A poster where English classes are offered is seen at a private house in Havana April 7, 2016. REUTERS/Enrique de la Osa(reuters_tickers)
By Diego Oré
HAVANA (Reuters) - Gilberto Gonzalez learnt Russian at a school in Havana at the height of the Cold War when the Soviet Union was Cuba's closest ally, but 30 years later he's rusty and remembers little more than, 'da,' and 'nyet.'
Now, as relations thaw with the United States, Gonzalez wants his children to learn English to grasp opportunities arising from Cuba's new closeness to the old enemy. He has ordered them to sign up at a private English school in the city.
"It doesn't matter that it's expensive, but it is what can open doors now what we are starting a new era," said Gonzalez, a 45-year-old civil engineer who has changed jobs and now works as a taxi driver, earning more.
Teaching English has become a minor boom industry in Havana, with dozens of schools opening in private homes in the wake of President Raul Castro and U.S. President Barack Obama's December, 2014 agreement to normalise relations.
English has been the most popular second language for many years in Cuba, just 90 miles off the coast of Florida. But the detente has added new impetus and learning the language has won support from the Communist leadership.
"We have to speak English. If you can speak two or three languages, all the better, but English is essential," said José Ramón Machado Ventura, No. 2 in the Communist Party and one of the original leaders of the revolution that defeated a pro-American government in 1959.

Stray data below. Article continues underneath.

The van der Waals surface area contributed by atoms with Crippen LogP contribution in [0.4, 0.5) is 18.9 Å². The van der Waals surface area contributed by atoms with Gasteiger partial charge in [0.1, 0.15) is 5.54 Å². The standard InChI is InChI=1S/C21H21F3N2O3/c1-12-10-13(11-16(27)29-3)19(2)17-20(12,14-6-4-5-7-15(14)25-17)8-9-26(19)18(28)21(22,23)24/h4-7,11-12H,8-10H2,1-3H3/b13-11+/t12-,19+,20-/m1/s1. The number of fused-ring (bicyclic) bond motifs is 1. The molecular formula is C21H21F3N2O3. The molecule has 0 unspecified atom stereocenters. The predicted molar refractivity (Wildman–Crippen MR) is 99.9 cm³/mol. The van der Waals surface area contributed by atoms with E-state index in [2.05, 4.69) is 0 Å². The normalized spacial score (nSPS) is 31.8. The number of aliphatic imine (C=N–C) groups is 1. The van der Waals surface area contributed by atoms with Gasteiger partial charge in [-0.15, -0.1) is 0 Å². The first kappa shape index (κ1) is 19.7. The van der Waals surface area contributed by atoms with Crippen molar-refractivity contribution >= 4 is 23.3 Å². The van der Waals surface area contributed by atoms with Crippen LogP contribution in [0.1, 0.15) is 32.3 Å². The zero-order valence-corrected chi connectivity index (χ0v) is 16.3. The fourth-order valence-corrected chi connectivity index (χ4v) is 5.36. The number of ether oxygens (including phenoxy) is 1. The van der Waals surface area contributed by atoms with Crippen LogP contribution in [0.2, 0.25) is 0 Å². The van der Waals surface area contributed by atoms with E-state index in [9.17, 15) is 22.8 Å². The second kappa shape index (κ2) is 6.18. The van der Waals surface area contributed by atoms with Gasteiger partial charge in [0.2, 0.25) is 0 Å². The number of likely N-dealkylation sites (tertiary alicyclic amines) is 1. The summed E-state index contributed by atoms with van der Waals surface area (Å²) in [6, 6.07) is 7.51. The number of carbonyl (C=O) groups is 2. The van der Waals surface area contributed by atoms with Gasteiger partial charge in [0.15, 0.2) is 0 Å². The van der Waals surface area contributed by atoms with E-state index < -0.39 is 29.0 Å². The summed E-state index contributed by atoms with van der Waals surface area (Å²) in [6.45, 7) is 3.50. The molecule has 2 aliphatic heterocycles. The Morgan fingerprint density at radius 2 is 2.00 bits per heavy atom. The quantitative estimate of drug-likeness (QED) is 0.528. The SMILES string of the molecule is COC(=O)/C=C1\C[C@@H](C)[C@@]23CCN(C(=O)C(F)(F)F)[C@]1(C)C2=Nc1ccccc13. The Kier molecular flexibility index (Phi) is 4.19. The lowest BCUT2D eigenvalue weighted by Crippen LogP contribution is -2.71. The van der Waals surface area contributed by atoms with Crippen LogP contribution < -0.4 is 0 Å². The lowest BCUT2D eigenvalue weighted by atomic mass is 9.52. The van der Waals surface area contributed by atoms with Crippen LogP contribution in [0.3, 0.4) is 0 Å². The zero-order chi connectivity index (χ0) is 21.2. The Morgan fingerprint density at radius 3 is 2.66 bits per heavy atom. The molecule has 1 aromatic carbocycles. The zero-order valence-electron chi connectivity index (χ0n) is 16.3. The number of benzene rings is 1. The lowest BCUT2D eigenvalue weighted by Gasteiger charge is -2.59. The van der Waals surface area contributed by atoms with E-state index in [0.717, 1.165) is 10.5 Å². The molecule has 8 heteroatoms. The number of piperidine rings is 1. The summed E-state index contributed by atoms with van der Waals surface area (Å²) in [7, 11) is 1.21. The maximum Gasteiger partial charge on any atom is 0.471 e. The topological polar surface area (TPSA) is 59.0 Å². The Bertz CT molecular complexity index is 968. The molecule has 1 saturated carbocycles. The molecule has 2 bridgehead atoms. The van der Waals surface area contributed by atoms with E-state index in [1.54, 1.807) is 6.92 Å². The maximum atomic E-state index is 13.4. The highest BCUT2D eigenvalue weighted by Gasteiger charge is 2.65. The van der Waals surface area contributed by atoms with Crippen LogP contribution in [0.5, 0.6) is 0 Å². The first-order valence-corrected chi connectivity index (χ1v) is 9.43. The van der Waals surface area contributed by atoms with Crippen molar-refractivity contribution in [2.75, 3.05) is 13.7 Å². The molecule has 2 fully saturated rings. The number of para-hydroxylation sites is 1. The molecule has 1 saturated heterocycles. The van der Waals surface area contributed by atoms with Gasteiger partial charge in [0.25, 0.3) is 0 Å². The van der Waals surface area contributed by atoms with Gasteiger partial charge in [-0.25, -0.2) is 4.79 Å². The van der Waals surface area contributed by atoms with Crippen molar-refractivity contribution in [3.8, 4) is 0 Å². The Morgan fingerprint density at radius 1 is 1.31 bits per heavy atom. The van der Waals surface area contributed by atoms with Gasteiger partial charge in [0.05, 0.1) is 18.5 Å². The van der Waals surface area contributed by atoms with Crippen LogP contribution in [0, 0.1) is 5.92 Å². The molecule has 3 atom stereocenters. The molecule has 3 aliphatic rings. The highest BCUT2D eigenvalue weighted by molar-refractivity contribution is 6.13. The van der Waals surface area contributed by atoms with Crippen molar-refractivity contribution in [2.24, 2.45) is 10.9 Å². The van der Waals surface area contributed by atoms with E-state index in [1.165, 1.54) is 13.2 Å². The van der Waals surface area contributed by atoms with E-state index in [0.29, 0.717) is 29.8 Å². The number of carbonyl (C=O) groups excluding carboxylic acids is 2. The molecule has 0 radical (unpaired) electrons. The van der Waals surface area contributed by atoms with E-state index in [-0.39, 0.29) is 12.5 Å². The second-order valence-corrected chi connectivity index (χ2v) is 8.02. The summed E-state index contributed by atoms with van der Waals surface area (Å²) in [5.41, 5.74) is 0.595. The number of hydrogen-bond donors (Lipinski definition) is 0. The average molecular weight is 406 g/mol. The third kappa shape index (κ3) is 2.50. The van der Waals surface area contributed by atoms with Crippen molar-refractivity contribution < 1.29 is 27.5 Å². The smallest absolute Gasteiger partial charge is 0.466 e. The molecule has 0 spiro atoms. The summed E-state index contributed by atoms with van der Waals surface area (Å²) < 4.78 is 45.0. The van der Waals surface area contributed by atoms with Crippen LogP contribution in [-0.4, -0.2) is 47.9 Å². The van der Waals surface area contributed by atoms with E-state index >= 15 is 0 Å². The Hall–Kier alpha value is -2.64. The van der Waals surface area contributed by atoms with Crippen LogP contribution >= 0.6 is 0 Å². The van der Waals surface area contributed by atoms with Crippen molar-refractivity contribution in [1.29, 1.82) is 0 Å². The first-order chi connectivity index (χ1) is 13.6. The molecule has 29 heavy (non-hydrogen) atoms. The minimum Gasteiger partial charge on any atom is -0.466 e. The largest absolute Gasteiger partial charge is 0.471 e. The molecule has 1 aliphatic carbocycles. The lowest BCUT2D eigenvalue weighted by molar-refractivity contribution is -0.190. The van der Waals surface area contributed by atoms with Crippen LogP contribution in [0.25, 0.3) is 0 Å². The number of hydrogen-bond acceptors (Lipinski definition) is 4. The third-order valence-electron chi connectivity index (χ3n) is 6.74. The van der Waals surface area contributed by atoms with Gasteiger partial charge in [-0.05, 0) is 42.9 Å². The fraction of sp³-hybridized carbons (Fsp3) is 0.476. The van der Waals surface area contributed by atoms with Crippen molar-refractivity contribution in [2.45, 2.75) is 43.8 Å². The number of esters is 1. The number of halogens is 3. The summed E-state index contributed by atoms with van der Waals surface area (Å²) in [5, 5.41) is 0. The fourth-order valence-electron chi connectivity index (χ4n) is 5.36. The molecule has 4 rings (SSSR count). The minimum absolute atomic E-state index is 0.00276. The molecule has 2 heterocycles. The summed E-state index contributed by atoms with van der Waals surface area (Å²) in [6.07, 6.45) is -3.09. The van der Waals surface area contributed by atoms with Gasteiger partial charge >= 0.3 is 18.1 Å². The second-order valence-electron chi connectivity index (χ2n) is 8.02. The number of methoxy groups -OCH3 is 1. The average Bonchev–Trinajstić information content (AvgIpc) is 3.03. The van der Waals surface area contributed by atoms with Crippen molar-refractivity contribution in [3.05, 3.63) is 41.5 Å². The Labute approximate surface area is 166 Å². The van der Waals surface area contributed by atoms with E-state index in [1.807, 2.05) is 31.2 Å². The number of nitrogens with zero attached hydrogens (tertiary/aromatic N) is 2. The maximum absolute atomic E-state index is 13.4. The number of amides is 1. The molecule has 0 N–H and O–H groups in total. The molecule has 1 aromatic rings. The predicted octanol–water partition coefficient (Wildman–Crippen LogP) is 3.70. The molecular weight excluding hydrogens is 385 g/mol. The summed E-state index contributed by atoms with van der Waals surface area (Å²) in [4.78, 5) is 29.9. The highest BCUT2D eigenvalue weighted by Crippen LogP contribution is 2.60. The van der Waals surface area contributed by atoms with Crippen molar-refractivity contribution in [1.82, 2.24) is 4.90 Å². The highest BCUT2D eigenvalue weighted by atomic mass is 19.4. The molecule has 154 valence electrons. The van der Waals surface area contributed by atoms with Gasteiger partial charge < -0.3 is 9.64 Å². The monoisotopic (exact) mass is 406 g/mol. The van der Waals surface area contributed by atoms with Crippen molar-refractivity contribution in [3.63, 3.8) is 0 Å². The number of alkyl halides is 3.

The government added English to the list of priorities for schools last year, along with Cuban history and Spanish.
The official embrace of English and the prospect of millions of U.S. tourists coming to the Caribbean island once Washington completely removes travel restrictions have led to a surge of teachers and students.
Classes cost between $10 and $30 a month, in a country where the average state salary is just $25. But a growing number of Cubans are enjoying income from private ventures and from money sent by family members overseas.
Not everyone, however, is happy. Teacher Deisy Perez says her informal school in her Havana home has lost customers as more options open up.
"There's more competition now between the private language schools," said Perez, who has been giving classes for 15 years.
It wasn't always this way. For a period in the 1970s, learning Russian was mandatory for about a third of secondary school pupils.
But even former President Fidel Castro lamented his decision to focus on Russian when the Soviet Union was Cuba's closest ally.
"The Russians learnt English, the whole world learnt English, and we learnt Russian," Castro said in televised remarks last year.
(Additional reporting by Nelson Acosta; Edited by Frank Jack Daniel and Dan Grebler)